10. That's bloody insane! You did skirt a few of the rules a bit there, but the sheer craziness of your contraption definitely deserves at least an honorary mention.
  11. I guess this counts as an excuse to trawl through my old forum posts for some of the crazy contraptions I've posted here before, like: a rocket with a helicopter as its first stage (built before BG came out), a one meter tall Tylo lander, a five-part LF only SSTO (flies half of the ascent backwards), a gyroplane (that's really hard to fly), a kerbal diving bell for planting flags underwater (plus a pointless torture device), a method of toggling Sepratron thrust on and off using elevons (for orbital rendezvous and docking using only solid fueled rockets), and what's probably my most prized piece of underappreciated silliness so far: an airplane that can fly upside down, backwards and sideways (and any combination of these). (Quite appropriately, that last one was made for your own earlier challenge. So thank you for the inspiration. )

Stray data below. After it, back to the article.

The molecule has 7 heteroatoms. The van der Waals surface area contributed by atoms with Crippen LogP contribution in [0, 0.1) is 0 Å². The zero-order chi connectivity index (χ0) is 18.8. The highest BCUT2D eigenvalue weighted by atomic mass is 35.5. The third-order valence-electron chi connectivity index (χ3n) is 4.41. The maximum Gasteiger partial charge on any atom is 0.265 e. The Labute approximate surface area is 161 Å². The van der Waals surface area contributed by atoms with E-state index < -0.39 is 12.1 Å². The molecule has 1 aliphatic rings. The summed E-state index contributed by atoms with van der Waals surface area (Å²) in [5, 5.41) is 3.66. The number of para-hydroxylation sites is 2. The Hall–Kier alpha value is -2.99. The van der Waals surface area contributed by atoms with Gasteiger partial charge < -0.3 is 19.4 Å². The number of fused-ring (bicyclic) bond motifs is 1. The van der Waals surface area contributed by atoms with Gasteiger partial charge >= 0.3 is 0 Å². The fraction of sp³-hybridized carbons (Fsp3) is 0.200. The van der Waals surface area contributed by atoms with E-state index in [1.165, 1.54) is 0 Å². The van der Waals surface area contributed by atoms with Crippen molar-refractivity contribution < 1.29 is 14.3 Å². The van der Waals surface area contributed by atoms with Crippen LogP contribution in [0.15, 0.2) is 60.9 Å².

12. Might be SAS-related. You could try turning SAS off (or switching to stability assist mode) before separation. On my non-basket runs I found that the active pod would start drifting apart from the others if I kept SAS locked to retrograde. Apparently that's because the active pod stayed in retrograde mode, but the others automatically switched to stability assist. Since the pods are aerodynamically stable and will hold surface retrograde just fine even without SAS, I just turned it off entirely before staging. I'm not sure why you're getting more than one pod flying off, though. It might be because the ship is flexing slightly due to automatic control inputs, in which case turning SAS off might still help.